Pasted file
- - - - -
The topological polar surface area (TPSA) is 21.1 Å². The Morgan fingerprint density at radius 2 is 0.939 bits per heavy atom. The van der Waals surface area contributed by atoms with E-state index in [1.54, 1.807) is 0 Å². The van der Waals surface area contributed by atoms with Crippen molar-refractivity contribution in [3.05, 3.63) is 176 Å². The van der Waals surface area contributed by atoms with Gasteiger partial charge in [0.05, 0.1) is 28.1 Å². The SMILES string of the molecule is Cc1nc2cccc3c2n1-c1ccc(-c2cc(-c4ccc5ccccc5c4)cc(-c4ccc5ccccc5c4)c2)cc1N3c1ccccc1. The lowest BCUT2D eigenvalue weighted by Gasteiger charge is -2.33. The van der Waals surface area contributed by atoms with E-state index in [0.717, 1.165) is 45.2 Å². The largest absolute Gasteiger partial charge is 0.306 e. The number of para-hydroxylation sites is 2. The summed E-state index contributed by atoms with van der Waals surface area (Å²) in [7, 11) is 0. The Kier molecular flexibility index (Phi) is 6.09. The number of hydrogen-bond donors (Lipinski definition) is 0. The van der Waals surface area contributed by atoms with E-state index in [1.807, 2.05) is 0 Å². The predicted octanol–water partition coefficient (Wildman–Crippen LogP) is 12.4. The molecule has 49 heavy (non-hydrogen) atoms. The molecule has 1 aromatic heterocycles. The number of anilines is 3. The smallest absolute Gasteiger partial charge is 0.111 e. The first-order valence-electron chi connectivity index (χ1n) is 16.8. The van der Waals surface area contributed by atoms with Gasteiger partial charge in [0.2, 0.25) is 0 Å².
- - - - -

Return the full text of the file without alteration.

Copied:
The topological polar surface area (TPSA) is 21.1 Å². The Morgan fingerprint density at radius 2 is 0.939 bits per heavy atom. The van der Waals surface area contributed by atoms with E-state index in [1.54, 1.807) is 0 Å². The van der Waals surface area contributed by atoms with Crippen molar-refractivity contribution in [3.05, 3.63) is 176 Å². The van der Waals surface area contributed by atoms with Gasteiger partial charge in [0.05, 0.1) is 28.1 Å². The SMILES string of the molecule is Cc1nc2cccc3c2n1-c1ccc(-c2cc(-c4ccc5ccccc5c4)cc(-c4ccc5ccccc5c4)c2)cc1N3c1ccccc1. The lowest BCUT2D eigenvalue weighted by Gasteiger charge is -2.33. The van der Waals surface area contributed by atoms with E-state index in [0.717, 1.165) is 45.2 Å². The largest absolute Gasteiger partial charge is 0.306 e. The number of para-hydroxylation sites is 2. The summed E-state index contributed by atoms with van der Waals surface area (Å²) in [7, 11) is 0. The Kier molecular flexibility index (Phi) is 6.09. The number of hydrogen-bond donors (Lipinski definition) is 0. The van der Waals surface area contributed by atoms with E-state index in [1.807, 2.05) is 0 Å². The predicted octanol–water partition coefficient (Wildman–Crippen LogP) is 12.4. The molecule has 49 heavy (non-hydrogen) atoms. The molecule has 1 aromatic heterocycles. The number of anilines is 3. The smallest absolute Gasteiger partial charge is 0.111 e. The first-order valence-electron chi connectivity index (χ1n) is 16.8. The van der Waals surface area contributed by atoms with Gasteiger partial charge in [0.2, 0.25) is 0 Å².